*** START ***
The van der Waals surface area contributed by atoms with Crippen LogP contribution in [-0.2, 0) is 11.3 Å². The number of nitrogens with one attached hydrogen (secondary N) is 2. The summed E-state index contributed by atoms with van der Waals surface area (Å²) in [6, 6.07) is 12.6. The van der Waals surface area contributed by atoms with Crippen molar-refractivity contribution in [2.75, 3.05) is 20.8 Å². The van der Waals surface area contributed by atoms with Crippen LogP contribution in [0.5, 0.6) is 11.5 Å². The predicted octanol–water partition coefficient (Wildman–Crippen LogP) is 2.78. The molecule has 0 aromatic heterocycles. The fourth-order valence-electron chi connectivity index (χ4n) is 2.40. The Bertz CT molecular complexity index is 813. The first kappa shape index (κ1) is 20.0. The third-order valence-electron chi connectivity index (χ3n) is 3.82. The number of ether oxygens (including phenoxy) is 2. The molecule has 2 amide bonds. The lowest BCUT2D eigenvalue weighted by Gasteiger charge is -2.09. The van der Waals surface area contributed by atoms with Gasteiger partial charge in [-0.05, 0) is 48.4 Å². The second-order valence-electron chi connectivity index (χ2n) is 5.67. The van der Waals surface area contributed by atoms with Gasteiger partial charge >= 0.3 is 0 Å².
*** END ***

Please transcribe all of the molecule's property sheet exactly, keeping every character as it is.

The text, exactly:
The van der Waals surface area contributed by atoms with Crippen LogP contribution in [-0.2, 0) is 11.3 Å². The number of nitrogens with one attached hydrogen (secondary N) is 2. The summed E-state index contributed by atoms with van der Waals surface area (Å²) in [6, 6.07) is 12.6. The van der Waals surface area contributed by atoms with Crippen molar-refractivity contribution in [2.75, 3.05) is 20.8 Å². The van der Waals surface area contributed by atoms with Crippen LogP contribution in [0.5, 0.6) is 11.5 Å². The predicted octanol–water partition coefficient (Wildman–Crippen LogP) is 2.78. The molecule has 0 aromatic heterocycles. The fourth-order valence-electron chi connectivity index (χ4n) is 2.40. The Bertz CT molecular complexity index is 813. The first kappa shape index (κ1) is 20.0. The third-order valence-electron chi connectivity index (χ3n) is 3.82. The number of ether oxygens (including phenoxy) is 2. The molecule has 2 amide bonds. The lowest BCUT2D eigenvalue weighted by Gasteiger charge is -2.09. The van der Waals surface area contributed by atoms with Gasteiger partial charge in [-0.05, 0) is 48.4 Å². The second-order valence-electron chi connectivity index (χ2n) is 5.67. The van der Waals surface area contributed by atoms with Gasteiger partial charge >= 0.3 is 0 Å².